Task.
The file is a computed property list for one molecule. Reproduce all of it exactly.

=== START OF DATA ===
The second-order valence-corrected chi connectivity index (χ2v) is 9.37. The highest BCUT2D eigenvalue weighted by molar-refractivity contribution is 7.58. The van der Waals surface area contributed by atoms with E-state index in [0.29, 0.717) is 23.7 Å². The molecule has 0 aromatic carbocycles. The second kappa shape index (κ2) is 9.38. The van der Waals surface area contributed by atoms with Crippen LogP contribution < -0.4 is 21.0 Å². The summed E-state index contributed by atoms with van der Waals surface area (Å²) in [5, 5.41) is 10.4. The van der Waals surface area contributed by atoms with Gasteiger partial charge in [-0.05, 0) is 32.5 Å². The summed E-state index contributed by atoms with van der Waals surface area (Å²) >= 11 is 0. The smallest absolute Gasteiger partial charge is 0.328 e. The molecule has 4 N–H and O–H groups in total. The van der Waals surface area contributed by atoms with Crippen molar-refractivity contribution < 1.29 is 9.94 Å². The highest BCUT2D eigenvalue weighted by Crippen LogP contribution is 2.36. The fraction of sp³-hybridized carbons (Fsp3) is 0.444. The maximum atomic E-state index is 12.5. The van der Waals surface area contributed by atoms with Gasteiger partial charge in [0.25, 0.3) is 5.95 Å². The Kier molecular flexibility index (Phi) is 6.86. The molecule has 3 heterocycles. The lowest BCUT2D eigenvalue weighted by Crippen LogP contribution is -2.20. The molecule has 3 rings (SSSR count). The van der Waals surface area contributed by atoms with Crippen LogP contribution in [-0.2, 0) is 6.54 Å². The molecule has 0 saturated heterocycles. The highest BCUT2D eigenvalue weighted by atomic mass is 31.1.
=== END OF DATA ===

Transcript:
The second-order valence-corrected chi connectivity index (χ2v) is 9.37. The highest BCUT2D eigenvalue weighted by molar-refractivity contribution is 7.58. The van der Waals surface area contributed by atoms with E-state index in [0.29, 0.717) is 23.7 Å². The molecule has 0 aromatic carbocycles. The second kappa shape index (κ2) is 9.38. The van der Waals surface area contributed by atoms with Crippen LogP contribution < -0.4 is 21.0 Å². The summed E-state index contributed by atoms with van der Waals surface area (Å²) in [5, 5.41) is 10.4. The van der Waals surface area contributed by atoms with Gasteiger partial charge in [-0.05, 0) is 32.5 Å². The summed E-state index contributed by atoms with van der Waals surface area (Å²) >= 11 is 0. The smallest absolute Gasteiger partial charge is 0.328 e. The molecule has 4 N–H and O–H groups in total. The van der Waals surface area contributed by atoms with Crippen molar-refractivity contribution < 1.29 is 9.94 Å². The highest BCUT2D eigenvalue weighted by Crippen LogP contribution is 2.36. The fraction of sp³-hybridized carbons (Fsp3) is 0.444. The maximum atomic E-state index is 12.5. The van der Waals surface area contributed by atoms with Gasteiger partial charge in [0.25, 0.3) is 5.95 Å². The Kier molecular flexibility index (Phi) is 6.86. The molecule has 3 heterocycles. The lowest BCUT2D eigenvalue weighted by Crippen LogP contribution is -2.20. The molecule has 3 rings (SSSR count). The van der Waals surface area contributed by atoms with Crippen LogP contribution in [-0.2, 0) is 6.54 Å². The molecule has 0 saturated heterocycles. The highest BCUT2D eigenvalue weighted by atomic mass is 31.1.